[1] I know there are some who are right now aggitated by that statement and would cite New Testament examples to show that the Law was a burden. To them I say, “Just wait, we’re not in the New Testament yet! Wait a couple more posts, and we'll get there!”

Thursday, December 20, 2007

Law and Gospel: Part 5: The Law in the Old Testament (cont’d)

Continuing with my look at the Law in the Old Testament, my final point is:

3. Much of the Law was meant to point towards greater things than the specifics of the Law itself. As we will later see, the New Testament writings make the typological aspects of the Law abundantly clear. While is it also true that some aspects of God’s revelation of Himself through the Law and Prophets were shrouded in mystery and only revealed with the advent of Christ (Romans 16: 25-27), there are also examples in which the Old Testament text itself makes the connection explicit.

One such example is circumcision, which was initially given as a mark of the Covenant (Genesis 7:9-14), but more than just an outward and physical practice was (and is) required of those who would keep faith with God. "Moreover the LORD your God will circumcise your heart and the heart of your descendants, to love the LORD your God with all your heart and with all your soul, so that you may live.” (Deut 30:6). "Behold, the days are coming," declares the LORD, "that I will punish all who are circumcised and yet uncircumcised-- Egypt and Judah, and Edom and the sons of Ammon, and Moab and all those inhabiting the desert who clip the hair on their temples; for all the nations are uncircumcised, and all the house of Israel are uncircumcised of heart." (Jer. 9:25, 26).

The phrase “Circumcised yet uncircumcised” strikes at the heart of our problems, we so often think we possess a form of external and comely righteousness, but our hearts are far from God. In summary, in even our brief survey of a few key verses and concepts, the Old Testament makes it clear that those who are God’s People must both believe it is true, but also live like it is, by their actions and attitudes.

Next time, we’ll examine whether Israel ever understood the Law in this way.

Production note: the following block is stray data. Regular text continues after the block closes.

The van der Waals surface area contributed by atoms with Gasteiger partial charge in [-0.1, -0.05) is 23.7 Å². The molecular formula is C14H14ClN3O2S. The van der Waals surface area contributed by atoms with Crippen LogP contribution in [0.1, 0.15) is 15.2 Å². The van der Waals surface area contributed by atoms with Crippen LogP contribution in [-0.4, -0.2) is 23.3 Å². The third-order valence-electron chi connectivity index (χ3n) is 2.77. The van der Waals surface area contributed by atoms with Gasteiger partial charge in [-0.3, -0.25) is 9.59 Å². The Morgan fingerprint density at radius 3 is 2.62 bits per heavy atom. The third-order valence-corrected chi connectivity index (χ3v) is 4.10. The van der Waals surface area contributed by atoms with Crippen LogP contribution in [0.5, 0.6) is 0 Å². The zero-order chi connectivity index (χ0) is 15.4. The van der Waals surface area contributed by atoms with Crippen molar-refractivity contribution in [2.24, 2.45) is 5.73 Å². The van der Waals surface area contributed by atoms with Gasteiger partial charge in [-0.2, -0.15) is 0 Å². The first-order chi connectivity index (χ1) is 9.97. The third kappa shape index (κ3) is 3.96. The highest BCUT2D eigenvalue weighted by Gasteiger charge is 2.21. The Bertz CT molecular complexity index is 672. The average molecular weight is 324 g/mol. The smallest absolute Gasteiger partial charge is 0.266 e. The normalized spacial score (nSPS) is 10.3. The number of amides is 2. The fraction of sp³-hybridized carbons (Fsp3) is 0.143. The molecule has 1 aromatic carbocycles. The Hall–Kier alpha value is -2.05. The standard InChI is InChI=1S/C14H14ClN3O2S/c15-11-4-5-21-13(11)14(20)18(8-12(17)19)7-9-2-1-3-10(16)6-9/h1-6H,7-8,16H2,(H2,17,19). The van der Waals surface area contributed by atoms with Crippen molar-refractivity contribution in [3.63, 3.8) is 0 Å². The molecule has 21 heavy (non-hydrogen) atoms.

Monday, December 17, 2007

Law and Gospel: Part 4: The Law in the Old Testament (cont’d)

Continuing with our look at the Law in the Old Testament; not only was faith, belief in God’s promises, what was reckoned to Abraham as righteousness, but we know that his faith and belief were reflected in his actions (Gen 12:5). We’ll come back to this when we consider the Law as it relates to the New Testament. However, turning to other areas of the Old Testament, we see:

2. That, despite the common idea that the Law given at Sinai was a series of actions commanded and forbidden, it is clear that the Law always was intended to govern the internal life as well. That is, it dealt with attitudes as well as actions. Two commands that illustrate this are “You shall love the LORD your God with all your heart and with all your soul and with all your might.” (Deut 6:5) and “You shall not take vengeance, nor bear any grudge against the sons of your people, but you shall love your neighbor as yourself; I am the LORD.” (Lev. 19:18). What should be clear is that no one can obey either of these two commands without a transformed heart. Both these commands deal with our attitudes and internal lives, not just external actions.

Next time, we’ll continue with the Law in the Old Testament…

Tuesday, December 11, 2007

Law and Gospel: Part 3: The Law in the Old Testament

I recall as a young believer being very confused about how the Law and the Gospel related. I knew that since the resurrection of Jesus Christ we are saved by grace through faith, but laboured under the misapprehension that in Old Testament times, people were saved through following the Law and the sacrifices prescribed at Sinai. I quickly moved beyond that but have been surprised at how many Christians I meet and speak with (even ones who have walked with the Lord for a long time) who think that relationships between man and God were restored by obedience to the Law in the Old Testament, and that only in the New Testament did faith enter in to this business of salvation and atonement.